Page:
Melaleuca is commonly known as tea tree oil. It comes from a plant in Australia that resembles a shrub.8 Its properties were discovered by Aborigines who would chew on the leaves and brew them as a tea.8 Melaleuca is commonly known as an antiseptic and an antifungal agent. Terpenoid and cineole are believed to be the chemical compounds in melaleuca oil that make it clinically effective. Terpenoid contributes to its healing properties and cineole facilitates disinfection of surfaces where it is applied.8 A study conducted on German chamomile and melaleuca found that melaleuca was more effective at removing the smear layer and was a better choice for disinfection for root canals with less possibility of toxicity.9 In September 2014, the Manipal College of Dental Sciences researched the antifungal activity of melaleuca compared to fluconazole (Diflucan), a common drug prescribed for treatment of candidiasis. Their research concluded that both substances showed comparable antifungal activity at 24 hours against candida albicans.10 By day seven, fluconazole had completely lost its antifungal properties, whereas melaleuca oil had substantially sustained its antifungal action.10

Clove is a bud from an evergreen tree.11 It was primarily used in ancient Indian and Chinese civilizations before its popularity spread to Western civilizations.11 Clove oil is rich in minerals, such as calcium, hydrochloric acid, iron, phosphorus, sodium, potassium, and vitamins A and C.11 Its main chemical compound is eugenol, which is full of antioxidants and insecticidal components.12 Clove can be used as a topical application to relieve pain and promote healing.12 Kuwait University researchers completed a study that examined whether clove oil could replace benzocaine as a topical anesthetic.13 They concluded that clove oil can be used in place of benzocaine topical.13 The use of clove oil as a topical anesthetic agent instead of benzocaine will reduce the dose of drugs the patient absorbs and is a less expensive alternative.13

Lavender oil is extracted from the lavender plant through steam distillation.14 The active ingredients in lavender oil are terpenes and sesquiterpines.15 Lavender oil provides psychological and physiological benefits when used correctly.14 Although most consider lavender to be mainly used in aromatherapy, it also has anti-inflammatory and antimicrobial components.14 Lavender is known for its relaxing, carminative, and sedative effects and its ability to eliminate nervous tension.16 Researchers from London's King's College determined that lavender aromatherapy used in dental offices reduces anxiety levels in patients.17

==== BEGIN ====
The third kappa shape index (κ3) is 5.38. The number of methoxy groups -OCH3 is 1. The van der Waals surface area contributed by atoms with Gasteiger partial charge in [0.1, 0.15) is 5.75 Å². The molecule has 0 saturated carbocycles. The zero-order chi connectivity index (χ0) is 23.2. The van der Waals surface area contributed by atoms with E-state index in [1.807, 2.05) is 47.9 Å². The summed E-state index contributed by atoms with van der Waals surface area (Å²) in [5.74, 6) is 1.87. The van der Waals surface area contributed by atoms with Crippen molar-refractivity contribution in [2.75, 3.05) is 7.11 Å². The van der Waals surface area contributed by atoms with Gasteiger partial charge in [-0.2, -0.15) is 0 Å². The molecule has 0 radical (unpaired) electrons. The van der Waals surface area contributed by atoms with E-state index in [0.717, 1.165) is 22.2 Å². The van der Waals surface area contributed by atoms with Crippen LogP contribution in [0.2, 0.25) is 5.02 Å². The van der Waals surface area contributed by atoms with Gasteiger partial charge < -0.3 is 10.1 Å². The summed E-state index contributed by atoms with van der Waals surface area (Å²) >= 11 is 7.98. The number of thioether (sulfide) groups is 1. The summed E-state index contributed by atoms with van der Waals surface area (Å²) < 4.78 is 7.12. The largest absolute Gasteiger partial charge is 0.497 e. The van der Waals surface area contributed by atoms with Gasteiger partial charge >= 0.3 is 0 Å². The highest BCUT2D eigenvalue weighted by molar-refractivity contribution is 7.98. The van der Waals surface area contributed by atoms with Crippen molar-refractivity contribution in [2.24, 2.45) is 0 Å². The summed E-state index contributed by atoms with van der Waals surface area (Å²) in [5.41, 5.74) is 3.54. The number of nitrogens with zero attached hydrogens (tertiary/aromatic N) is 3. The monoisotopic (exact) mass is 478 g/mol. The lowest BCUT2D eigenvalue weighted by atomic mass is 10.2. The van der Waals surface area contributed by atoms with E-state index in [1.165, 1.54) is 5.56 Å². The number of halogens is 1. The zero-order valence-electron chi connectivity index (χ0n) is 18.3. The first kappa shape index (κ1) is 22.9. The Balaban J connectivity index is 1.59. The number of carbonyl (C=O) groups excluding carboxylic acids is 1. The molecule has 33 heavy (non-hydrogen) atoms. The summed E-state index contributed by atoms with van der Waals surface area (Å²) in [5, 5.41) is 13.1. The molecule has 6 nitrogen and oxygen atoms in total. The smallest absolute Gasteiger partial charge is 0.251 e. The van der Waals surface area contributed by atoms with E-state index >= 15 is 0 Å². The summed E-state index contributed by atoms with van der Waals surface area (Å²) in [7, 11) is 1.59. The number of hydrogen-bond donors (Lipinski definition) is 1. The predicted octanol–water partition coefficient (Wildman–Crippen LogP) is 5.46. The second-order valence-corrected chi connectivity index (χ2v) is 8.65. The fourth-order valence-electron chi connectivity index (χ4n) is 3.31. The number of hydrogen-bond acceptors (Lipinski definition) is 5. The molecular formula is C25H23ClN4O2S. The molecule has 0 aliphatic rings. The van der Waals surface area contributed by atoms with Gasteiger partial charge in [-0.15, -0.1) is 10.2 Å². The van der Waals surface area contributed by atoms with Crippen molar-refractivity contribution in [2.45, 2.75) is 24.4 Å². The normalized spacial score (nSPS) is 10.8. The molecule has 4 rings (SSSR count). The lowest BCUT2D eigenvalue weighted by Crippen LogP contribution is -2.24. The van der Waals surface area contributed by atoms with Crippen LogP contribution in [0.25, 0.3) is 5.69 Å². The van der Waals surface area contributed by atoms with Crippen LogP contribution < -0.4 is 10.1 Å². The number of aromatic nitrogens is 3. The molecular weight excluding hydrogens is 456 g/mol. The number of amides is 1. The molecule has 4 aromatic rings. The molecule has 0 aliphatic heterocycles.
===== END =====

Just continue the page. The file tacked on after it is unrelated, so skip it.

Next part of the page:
As dental practitioners acquire a better understanding of essential oils, they might be more likely to adopt holistic approaches to oral care. Holistic medical practices are helping patients make lifestyle changes (diet, nutrition, stress reduction, exercise, for example) coupled with newer, alternative ways of treatment. The dental office should be no different. Essential oils can provide multiple options and allow the practice to expand services for patients, offering a more natural way of relieving oral conditions. RDH


Mackenzie Crowe, RDH, BS, Courtney Harness, RDH, BS, and Kayla Hertel, RDH, BS, recently graduated from the University of Southern Indiana with a Bachelor of Science in Dental Hygiene in May 2015. Emily Holt, RDH, MHA, CDA, is a clinical associate professor of dental hygiene at the University of Southern Indiana. She can be reached at erholt@usi.edu

References

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2. Modern Essentials: A Contemporary Guide to the Therapeutic Use of Essential Oils. 5th ed. Orem, Utah: AromaTools; 2014.
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13. Alqareer A, Alyahya A, Andersson L. The effect of clove and benzocaine versus placebo as topical anesthetics. J Dent. 2006;34:747-50. doi: http://dx.doi.org/10.1016/j.jdent.2006.01.009.
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http://www.dailymail.co.uk/health/article-1054827/How-scent-lavender-ease-fears-going-dentist.html. Updated September 11, 2008. Accessed July 24, 2015.